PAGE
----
VIRAL TESTING PROTOCOLS FOR U.S. NAVY SHIPS
Miller, Jamie C.
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The current best practices for minimizing the effects of COVID-19 are social distancing, the use of masks, the early detection of the virus among the population, and rapid quarantining of those who are infected. Early detection and rapid quarantining rely on testing, which is vital to the containment of the pandemic but also demands a large logistical effort in terms of testing sites, materials, labs, and staffing. This project develops tools to dynamically allocate these testing resources based on a model of the spread of COVID-19 on a Navy ship. Navy ships are highly compartmentalized environments and necessitate new models that relax the homogeneous-mixing assumption common to most epidemic models. We create a simulation model of the virus spread in the non-homogenous population, where people are spatially clustered into interconnected groups such as divisions or berthing on a Navy ship. The goal of this project is to develop testing protocols that minimize the impact of the virus to the ship’s operational capabilities. To do so, we create a simulation-optimization model, which focuses on detection, not mitigation and response.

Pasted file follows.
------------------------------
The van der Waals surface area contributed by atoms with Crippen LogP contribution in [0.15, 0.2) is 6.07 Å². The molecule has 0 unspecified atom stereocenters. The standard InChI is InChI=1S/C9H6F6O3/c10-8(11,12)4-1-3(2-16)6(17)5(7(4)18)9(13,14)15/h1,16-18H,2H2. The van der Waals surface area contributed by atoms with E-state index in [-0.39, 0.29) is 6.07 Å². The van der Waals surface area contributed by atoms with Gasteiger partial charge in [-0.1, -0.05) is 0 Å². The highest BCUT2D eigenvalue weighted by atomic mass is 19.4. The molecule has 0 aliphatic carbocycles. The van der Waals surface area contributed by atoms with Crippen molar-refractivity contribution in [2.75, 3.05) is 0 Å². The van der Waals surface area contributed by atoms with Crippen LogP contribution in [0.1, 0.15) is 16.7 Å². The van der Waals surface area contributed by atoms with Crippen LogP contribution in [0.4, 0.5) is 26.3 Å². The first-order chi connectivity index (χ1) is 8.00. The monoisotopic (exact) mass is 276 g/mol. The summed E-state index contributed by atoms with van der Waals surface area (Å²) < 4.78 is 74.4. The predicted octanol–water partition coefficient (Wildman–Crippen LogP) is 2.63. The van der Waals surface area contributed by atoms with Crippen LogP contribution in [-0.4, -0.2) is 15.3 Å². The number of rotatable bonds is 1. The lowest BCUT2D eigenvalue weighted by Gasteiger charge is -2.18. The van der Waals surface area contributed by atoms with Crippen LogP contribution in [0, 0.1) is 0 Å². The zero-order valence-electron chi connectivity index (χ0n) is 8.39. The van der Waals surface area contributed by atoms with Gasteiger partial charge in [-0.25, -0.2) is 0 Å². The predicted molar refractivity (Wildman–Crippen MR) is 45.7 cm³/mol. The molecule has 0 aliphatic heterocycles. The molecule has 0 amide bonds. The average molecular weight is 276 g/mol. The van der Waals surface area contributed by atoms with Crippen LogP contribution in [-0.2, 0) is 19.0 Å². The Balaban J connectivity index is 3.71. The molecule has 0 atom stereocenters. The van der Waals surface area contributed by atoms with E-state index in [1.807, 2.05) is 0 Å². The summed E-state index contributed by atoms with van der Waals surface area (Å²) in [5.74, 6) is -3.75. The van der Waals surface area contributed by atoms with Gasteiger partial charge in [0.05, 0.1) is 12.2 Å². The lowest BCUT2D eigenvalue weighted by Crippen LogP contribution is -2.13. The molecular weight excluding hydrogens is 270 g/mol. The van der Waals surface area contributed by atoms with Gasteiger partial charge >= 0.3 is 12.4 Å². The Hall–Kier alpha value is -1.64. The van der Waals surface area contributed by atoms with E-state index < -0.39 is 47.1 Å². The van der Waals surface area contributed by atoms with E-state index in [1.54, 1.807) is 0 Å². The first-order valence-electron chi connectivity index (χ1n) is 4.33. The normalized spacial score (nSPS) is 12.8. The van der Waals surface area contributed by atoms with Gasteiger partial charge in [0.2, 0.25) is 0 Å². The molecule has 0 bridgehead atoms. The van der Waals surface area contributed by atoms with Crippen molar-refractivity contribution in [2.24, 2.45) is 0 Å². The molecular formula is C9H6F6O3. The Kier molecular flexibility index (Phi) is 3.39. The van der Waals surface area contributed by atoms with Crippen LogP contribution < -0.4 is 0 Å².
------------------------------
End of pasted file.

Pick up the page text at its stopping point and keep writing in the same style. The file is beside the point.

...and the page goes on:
RightsThis publication is a work of the U.S. Government as defined in Title 17, United States Code, Section 101. Copyright protection is not available for this work in the United States.
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